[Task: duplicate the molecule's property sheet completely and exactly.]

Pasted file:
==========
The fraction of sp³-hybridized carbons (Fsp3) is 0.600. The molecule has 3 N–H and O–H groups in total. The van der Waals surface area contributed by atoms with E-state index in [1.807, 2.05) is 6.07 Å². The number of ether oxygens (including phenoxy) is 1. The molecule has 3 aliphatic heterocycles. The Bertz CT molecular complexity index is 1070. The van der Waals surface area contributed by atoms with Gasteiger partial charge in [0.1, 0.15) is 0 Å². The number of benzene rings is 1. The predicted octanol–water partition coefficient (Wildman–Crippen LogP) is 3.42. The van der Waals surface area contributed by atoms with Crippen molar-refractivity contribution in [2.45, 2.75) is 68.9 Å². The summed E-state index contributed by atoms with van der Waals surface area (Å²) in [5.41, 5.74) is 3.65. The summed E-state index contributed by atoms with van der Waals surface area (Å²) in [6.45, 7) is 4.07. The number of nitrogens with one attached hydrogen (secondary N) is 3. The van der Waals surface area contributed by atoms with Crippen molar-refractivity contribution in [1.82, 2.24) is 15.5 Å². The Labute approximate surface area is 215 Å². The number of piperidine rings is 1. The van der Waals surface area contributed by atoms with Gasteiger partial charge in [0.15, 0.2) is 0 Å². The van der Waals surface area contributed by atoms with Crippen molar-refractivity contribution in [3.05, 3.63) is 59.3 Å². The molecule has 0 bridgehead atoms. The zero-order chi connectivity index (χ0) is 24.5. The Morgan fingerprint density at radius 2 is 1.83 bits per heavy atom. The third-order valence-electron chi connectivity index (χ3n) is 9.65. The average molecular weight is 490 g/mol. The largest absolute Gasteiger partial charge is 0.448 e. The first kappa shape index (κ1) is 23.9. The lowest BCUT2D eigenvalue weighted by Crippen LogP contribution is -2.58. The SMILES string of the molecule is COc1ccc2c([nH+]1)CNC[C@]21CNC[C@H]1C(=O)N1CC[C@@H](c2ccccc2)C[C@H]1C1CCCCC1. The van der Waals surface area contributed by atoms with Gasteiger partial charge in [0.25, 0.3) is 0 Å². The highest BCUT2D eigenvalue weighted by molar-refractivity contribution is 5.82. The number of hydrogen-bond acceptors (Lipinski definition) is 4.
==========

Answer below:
The fraction of sp³-hybridized carbons (Fsp3) is 0.600. The molecule has 3 N–H and O–H groups in total. The van der Waals surface area contributed by atoms with E-state index in [1.807, 2.05) is 6.07 Å². The number of ether oxygens (including phenoxy) is 1. The molecule has 3 aliphatic heterocycles. The Bertz CT molecular complexity index is 1070. The van der Waals surface area contributed by atoms with Gasteiger partial charge in [0.1, 0.15) is 0 Å². The number of benzene rings is 1. The predicted octanol–water partition coefficient (Wildman–Crippen LogP) is 3.42. The van der Waals surface area contributed by atoms with Crippen molar-refractivity contribution in [2.45, 2.75) is 68.9 Å². The summed E-state index contributed by atoms with van der Waals surface area (Å²) in [5.41, 5.74) is 3.65. The summed E-state index contributed by atoms with van der Waals surface area (Å²) in [6.45, 7) is 4.07. The number of nitrogens with one attached hydrogen (secondary N) is 3. The van der Waals surface area contributed by atoms with Crippen molar-refractivity contribution in [1.82, 2.24) is 15.5 Å². The Labute approximate surface area is 215 Å². The number of piperidine rings is 1. The van der Waals surface area contributed by atoms with Gasteiger partial charge in [0.15, 0.2) is 0 Å². The van der Waals surface area contributed by atoms with Crippen molar-refractivity contribution in [3.05, 3.63) is 59.3 Å². The molecule has 0 bridgehead atoms. The zero-order chi connectivity index (χ0) is 24.5. The Morgan fingerprint density at radius 2 is 1.83 bits per heavy atom. The third-order valence-electron chi connectivity index (χ3n) is 9.65. The average molecular weight is 490 g/mol. The largest absolute Gasteiger partial charge is 0.448 e. The first kappa shape index (κ1) is 23.9. The lowest BCUT2D eigenvalue weighted by Crippen LogP contribution is -2.58. The SMILES string of the molecule is COc1ccc2c([nH+]1)CNC[C@]21CNC[C@H]1C(=O)N1CC[C@@H](c2ccccc2)C[C@H]1C1CCCCC1. The van der Waals surface area contributed by atoms with Gasteiger partial charge in [0.25, 0.3) is 0 Å². The highest BCUT2D eigenvalue weighted by molar-refractivity contribution is 5.82. The number of hydrogen-bond acceptors (Lipinski definition) is 4.